In the Spring and Summer of 2015, I was lucky enough to participate in the launch and execution of the ReNew Lots Pilot. ReNew Lots effectively proved a hypothesis I had developed over time: when people are given the creative space to express themselves, they will take advantage of it, and in the process of expressing themselves they will learn skills that will empower them to take a larger role in their community’s development. Entrepreneurial leaders in the community such as Berchell Egerton, founder of fashion line Made in Afrooklyn, Stepanie Burrell and Angela Hill of the screen printing studio, Thee Art Cave, Fine Artist and activist Sophia Dawson, muralist and urban farmer, Alexis Mena, and James Malone, co-founder of Tunnel Vision Gallery, lead the transformation of 20,000 square feet of land into a new cultural heart of the region.  Events large and small such as the 2nd annual Sanaa Music Festival, boasted close to 2,000 attendees.  Weekly skill shares and open studios brought in dozens on weekdays. Word Up Cafe, the resident internet cafe, proudly serving the only iced-coffee in the region not from a national chain, attracted an incredible amount of people every week for open-mics and talent shows. Given the space, local culture was strengthened and a local economy was born. I personally had the opportunity to organize programming that directly exposed high school students as well as adults in the region to the magic of ReNew Lots and its significance in a neighborhood at risk of displacement.
Utlimately, the ReNew Lots family lead by example, proving what individuals could do on a local level to strengthen culture and take ownership of physical space. In the summer of 2015, an intersection notoriously known for crime, car accidents, and abandoned space was transformed into a place for creation, business, and pedestrian activity. With the close of ReNew Lots’ opening season, Ms. Green and her team will work to create this again next spring, likely to pump life into more of the empty lots in the region. Is it possible without millions of dollars in city funds? Either way, inaction risks losing the city to disrepair and corporate control. And what will happen if the only culture we have access to is a popular culture within a market-economy? What will poor and energetic people turn to if there is nothing of their own inspiring them take responsibility for themselves?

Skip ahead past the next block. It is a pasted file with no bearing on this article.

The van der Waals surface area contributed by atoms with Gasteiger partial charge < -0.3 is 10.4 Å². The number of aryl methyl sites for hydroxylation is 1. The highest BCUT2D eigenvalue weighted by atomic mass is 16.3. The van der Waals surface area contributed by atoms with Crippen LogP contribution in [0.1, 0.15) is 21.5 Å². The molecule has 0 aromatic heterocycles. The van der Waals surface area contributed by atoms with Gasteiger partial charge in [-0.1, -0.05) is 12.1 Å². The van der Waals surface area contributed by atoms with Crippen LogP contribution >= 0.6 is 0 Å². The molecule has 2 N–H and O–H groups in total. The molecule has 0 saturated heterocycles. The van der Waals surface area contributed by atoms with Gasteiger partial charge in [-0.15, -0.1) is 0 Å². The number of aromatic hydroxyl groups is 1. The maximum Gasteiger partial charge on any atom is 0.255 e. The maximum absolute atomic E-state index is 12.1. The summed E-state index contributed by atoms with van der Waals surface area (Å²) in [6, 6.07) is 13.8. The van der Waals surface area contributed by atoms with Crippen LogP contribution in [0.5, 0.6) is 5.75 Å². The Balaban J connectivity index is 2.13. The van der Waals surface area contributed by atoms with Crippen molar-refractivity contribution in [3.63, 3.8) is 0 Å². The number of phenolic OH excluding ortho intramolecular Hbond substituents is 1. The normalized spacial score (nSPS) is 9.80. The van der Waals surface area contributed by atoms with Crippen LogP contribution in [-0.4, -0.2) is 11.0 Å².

ReNew Lots effectively proved a hypothesis I had developed over time: when people are given the creative space to express themselves, they will take advantage of it, and in the process of expressing themselves they will learn skills that will empower them to take a larger role in their community’s development.
Now, more than ever, even the smallest transformations in attitude towards a city’s vacant spaces can transform sentiment and build culture in the strongest ways. Painting a Mural in a dark alley, building a soapbox stage and throwing a party could easily affect individuals in transformative ways. Urban communities must continue these patterns of taking ownership for space if there is to be a culture to be developed or maintained. As designers we can continue to find creative ways to spark culture and strengthen roots in the places we know best. Displacement does not have to happen if we train ourselves to own land and compete against outside development.
Photographs by Nicolas Savvides (unless otherwise stated).
 (2013). Housing prices and rents rise in Astoria and Long Island City. Retrieved October 4, 2015, from http://www.nydailynews.com/life-style/real-estate/housing-prices-rents-rise-astoria-long-island-city-article-1.1246080.
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 (2014). Housing plan - NYC.gov. Retrieved October 4, 2015, from http://www.nyc.gov/html/housing/assets/downloads/pdf/housing_plan.pdf.
 Smith, N. (1986). Gentrification, the frontier, and the restructuring of urban space. Gentrification of the City, 15, 17.
 (2015). 2nd Annual Sanaa Fest Tickets, Brooklyn | Eventbrite. Retrieved October 4, 2015, from http://www.eventbrite.com/e/2nd-annual-sanaa-fest-tickets-17911513820.
Nicolas Savvides can be reached at firstname.lastname@example.org.